Employers Overlook Hidden Costs Of Health Literacy
By: Gloria Mayer
A recent survey showed that 30 per cent of employees are not getting the full benefit of their plan simply because they don’t understand what is being offered. Gloria Mayer, president of the Institute for Healthcare Advancement, and Paul Okeefe, of the Canadian Worksite Marketing Group, offer ideas on how communicating with employees on a level they can understand can improve your plan.
Often overlooked in the drive to control costs and medical outcomes is a bigger issue, particularly if a company employs a significant number of blue collar workers – low health literacy and the resulting inability of the employee to understand what healthcare providers and health plans are trying to communicate.
Whether it involves preventive health materials, pharmacy directions, or postsurgical instructions, this communication disconnect is becoming very expensive for employers.
According to the National Academy on an Aging Society, employers pay an estimated $12 billion in wasted healthcare dollars annually due to the inability of patients to understand their healthcare providers’ and plan’s information. That is nearly 17 per cent of total dollars employers spent on healthcare coverage each year. Together with other payments for medical services, it is estimated that the U.S. spends $73 billion on this problem annually.
Why is this? The answer is that what is often overlooked in healthcare management and delivery is the reading level of the average plan population.
Low health literacy refers to the set of skills needed to read, understand, and act on basic healthcare information. More than 90 million American adults with low health literacy have difficulty understanding instructions on prescriptions or medicine bottles, appointment slips, insurance forms, and informed consent forms. The result is higher utilization of services.
So, while magnetic resonance imaging, laser procedures, robotic surgeries, and an ever-widening number of treatments ensure better health outcomes, the U.S. is still not a nation of ‘healthy people.’ Among many other reasons, the lack of appropriate communication stands in the way.
In a nationally representative sampling of the U.S. adult population, the National Academy on an Aging society found that:
- Among adults who stayed overnight in a hospital, those with low health literacy skills averaged six per cent more hospital visits and stayed in the hospital an average of two days longer than adults with higher health literacy skills.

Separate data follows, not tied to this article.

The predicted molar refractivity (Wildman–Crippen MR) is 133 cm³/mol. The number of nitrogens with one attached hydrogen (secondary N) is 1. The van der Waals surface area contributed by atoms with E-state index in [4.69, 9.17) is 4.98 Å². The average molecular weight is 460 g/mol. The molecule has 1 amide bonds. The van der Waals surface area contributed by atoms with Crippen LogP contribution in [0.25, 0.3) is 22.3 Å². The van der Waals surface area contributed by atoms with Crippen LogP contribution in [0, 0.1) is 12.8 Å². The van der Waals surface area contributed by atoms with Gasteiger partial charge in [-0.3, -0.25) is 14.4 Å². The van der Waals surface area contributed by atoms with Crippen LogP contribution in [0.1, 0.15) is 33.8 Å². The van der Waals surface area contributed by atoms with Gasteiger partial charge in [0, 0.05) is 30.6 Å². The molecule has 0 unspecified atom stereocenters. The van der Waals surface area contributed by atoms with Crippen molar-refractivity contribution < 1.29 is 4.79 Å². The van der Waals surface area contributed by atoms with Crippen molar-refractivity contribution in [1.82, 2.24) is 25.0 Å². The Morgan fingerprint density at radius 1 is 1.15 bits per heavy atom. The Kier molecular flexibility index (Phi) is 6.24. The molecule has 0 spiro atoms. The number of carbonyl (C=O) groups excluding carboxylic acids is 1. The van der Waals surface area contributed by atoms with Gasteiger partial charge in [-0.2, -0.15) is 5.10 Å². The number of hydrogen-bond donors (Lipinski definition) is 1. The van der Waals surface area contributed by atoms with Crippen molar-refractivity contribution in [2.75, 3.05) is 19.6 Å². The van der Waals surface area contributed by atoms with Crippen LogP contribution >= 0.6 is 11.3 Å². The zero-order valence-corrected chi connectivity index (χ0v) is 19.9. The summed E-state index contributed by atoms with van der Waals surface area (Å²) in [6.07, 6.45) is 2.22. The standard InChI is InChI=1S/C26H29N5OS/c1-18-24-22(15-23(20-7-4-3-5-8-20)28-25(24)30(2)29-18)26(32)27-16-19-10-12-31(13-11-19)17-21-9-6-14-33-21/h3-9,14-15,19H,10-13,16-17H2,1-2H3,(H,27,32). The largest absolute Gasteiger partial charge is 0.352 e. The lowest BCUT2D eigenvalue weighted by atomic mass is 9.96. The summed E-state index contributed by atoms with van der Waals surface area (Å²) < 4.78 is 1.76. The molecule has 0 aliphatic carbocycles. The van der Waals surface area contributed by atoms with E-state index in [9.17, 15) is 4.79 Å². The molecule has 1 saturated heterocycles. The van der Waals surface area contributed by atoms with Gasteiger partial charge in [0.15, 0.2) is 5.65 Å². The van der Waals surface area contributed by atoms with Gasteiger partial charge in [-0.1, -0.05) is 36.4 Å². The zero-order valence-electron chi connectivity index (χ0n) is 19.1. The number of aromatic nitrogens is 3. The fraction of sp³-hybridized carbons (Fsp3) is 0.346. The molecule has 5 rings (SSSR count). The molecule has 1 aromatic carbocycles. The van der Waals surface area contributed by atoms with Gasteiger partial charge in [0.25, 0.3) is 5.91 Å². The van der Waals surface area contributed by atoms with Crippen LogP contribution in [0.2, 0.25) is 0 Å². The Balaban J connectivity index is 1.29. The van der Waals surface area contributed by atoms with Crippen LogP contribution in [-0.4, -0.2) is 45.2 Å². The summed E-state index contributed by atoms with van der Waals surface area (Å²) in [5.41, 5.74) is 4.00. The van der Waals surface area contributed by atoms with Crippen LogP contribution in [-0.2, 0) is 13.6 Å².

- Among adults with at least one doctor visit, those with low health literacy skills had on average more doctor visits than adults with higher health literacy skills.
- When self-reported health status is taken into account, patients with low health literacy had fewer doctor visits but used substantially more hospital resources.1
Until the nation effectively addresses the issue of low literacy, adults with low literacy skills will be twice as likely to:
Report their health as poor
- Be hospitalized
- Misunderstand medical instruction
- Misunderstand return appointment instructions
- Have difficulty navigating to and within a hospital environment
- Have difficulty understanding informed consent2
Why is medical information written at the sixth grade or lower reading level so important? If an HMO member knows to sponge, give fluids, and cool a room to reduce her baby’s fever, she has less chance of taking her sick child to the emergency room. If a plan member follows six quick steps to clear the air passage of their choking baby, she and her baby can be spared from having to call 911. If a page of pictures and information can quickly convey to a home caregiver that one of her charges has Pink Eye, she can act quickly to prevent its spread to siblings, cutting down on visits to the doctor.
While statistics tell us that eight out of 10 ER visits could have been avoided, health plans and employers continue to struggle to create understandable information that can empower plan members to handle medical problems. To this end, employers, who are important players in the payment process, should be engaged in finding strategies to tackle this low heath literacy problem.
Unfortunately, health literacy is an area in which research has far outpaced any corrective actions taken in the field. However, there are a number of immediate and practical actions that employers can take in order to make a difference. Here are some initial steps to consider:
1. Review Company Healthcare Materials
Most health promotion materials are written at the 10th grade reading level. Meanwhile, the average adult reads at the sixth grade level. Therefore, as part of any ongoing HR effort, employee health and wellness materials need to be purchased with this reading level in mind, or created within the company, making sure the level of written communication is appropriate.